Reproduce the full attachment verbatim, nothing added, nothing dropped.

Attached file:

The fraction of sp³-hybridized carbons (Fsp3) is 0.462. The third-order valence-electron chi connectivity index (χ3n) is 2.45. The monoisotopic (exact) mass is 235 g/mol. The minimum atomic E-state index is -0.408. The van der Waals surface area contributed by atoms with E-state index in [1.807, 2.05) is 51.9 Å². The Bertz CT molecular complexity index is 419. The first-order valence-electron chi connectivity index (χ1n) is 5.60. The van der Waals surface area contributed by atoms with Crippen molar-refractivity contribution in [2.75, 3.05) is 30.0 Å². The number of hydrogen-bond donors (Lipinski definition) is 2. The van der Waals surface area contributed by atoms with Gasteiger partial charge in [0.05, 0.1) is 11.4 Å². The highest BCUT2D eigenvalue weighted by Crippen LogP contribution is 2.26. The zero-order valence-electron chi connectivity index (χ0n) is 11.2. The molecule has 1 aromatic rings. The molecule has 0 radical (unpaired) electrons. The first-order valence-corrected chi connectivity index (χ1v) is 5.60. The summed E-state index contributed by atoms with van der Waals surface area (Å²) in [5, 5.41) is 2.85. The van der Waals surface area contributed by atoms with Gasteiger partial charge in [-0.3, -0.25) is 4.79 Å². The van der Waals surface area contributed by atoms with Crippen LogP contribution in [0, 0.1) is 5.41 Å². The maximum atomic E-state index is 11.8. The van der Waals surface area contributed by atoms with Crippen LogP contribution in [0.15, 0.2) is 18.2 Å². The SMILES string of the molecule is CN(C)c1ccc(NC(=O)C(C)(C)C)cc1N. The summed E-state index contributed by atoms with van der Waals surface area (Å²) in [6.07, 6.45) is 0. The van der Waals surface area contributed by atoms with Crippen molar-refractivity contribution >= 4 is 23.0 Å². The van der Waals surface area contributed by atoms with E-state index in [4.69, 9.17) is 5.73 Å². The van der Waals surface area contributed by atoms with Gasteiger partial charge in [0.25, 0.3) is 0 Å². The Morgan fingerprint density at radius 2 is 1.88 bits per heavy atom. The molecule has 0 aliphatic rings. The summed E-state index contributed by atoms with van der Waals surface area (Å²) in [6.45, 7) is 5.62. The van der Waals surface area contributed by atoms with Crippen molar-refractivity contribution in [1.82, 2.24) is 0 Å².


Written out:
The fraction of sp³-hybridized carbons (Fsp3) is 0.462. The third-order valence-electron chi connectivity index (χ3n) is 2.45. The monoisotopic (exact) mass is 235 g/mol. The minimum atomic E-state index is -0.408. The van der Waals surface area contributed by atoms with E-state index in [1.807, 2.05) is 51.9 Å². The Bertz CT molecular complexity index is 419. The first-order valence-electron chi connectivity index (χ1n) is 5.60. The van der Waals surface area contributed by atoms with Crippen molar-refractivity contribution in [2.75, 3.05) is 30.0 Å². The number of hydrogen-bond donors (Lipinski definition) is 2. The van der Waals surface area contributed by atoms with Gasteiger partial charge in [0.05, 0.1) is 11.4 Å². The highest BCUT2D eigenvalue weighted by Crippen LogP contribution is 2.26. The zero-order valence-electron chi connectivity index (χ0n) is 11.2. The molecule has 1 aromatic rings. The molecule has 0 radical (unpaired) electrons. The first-order valence-corrected chi connectivity index (χ1v) is 5.60. The summed E-state index contributed by atoms with van der Waals surface area (Å²) in [5, 5.41) is 2.85. The van der Waals surface area contributed by atoms with Gasteiger partial charge in [-0.3, -0.25) is 4.79 Å². The van der Waals surface area contributed by atoms with Crippen LogP contribution in [0, 0.1) is 5.41 Å². The maximum atomic E-state index is 11.8. The van der Waals surface area contributed by atoms with Crippen LogP contribution in [0.15, 0.2) is 18.2 Å². The SMILES string of the molecule is CN(C)c1ccc(NC(=O)C(C)(C)C)cc1N. The summed E-state index contributed by atoms with van der Waals surface area (Å²) in [6.07, 6.45) is 0. The van der Waals surface area contributed by atoms with Crippen molar-refractivity contribution >= 4 is 23.0 Å². The van der Waals surface area contributed by atoms with E-state index in [4.69, 9.17) is 5.73 Å². The van der Waals surface area contributed by atoms with Gasteiger partial charge in [0.25, 0.3) is 0 Å². The Morgan fingerprint density at radius 2 is 1.88 bits per heavy atom. The molecule has 0 aliphatic rings. The summed E-state index contributed by atoms with van der Waals surface area (Å²) in [6.45, 7) is 5.62. The van der Waals surface area contributed by atoms with Crippen molar-refractivity contribution in [1.82, 2.24) is 0 Å².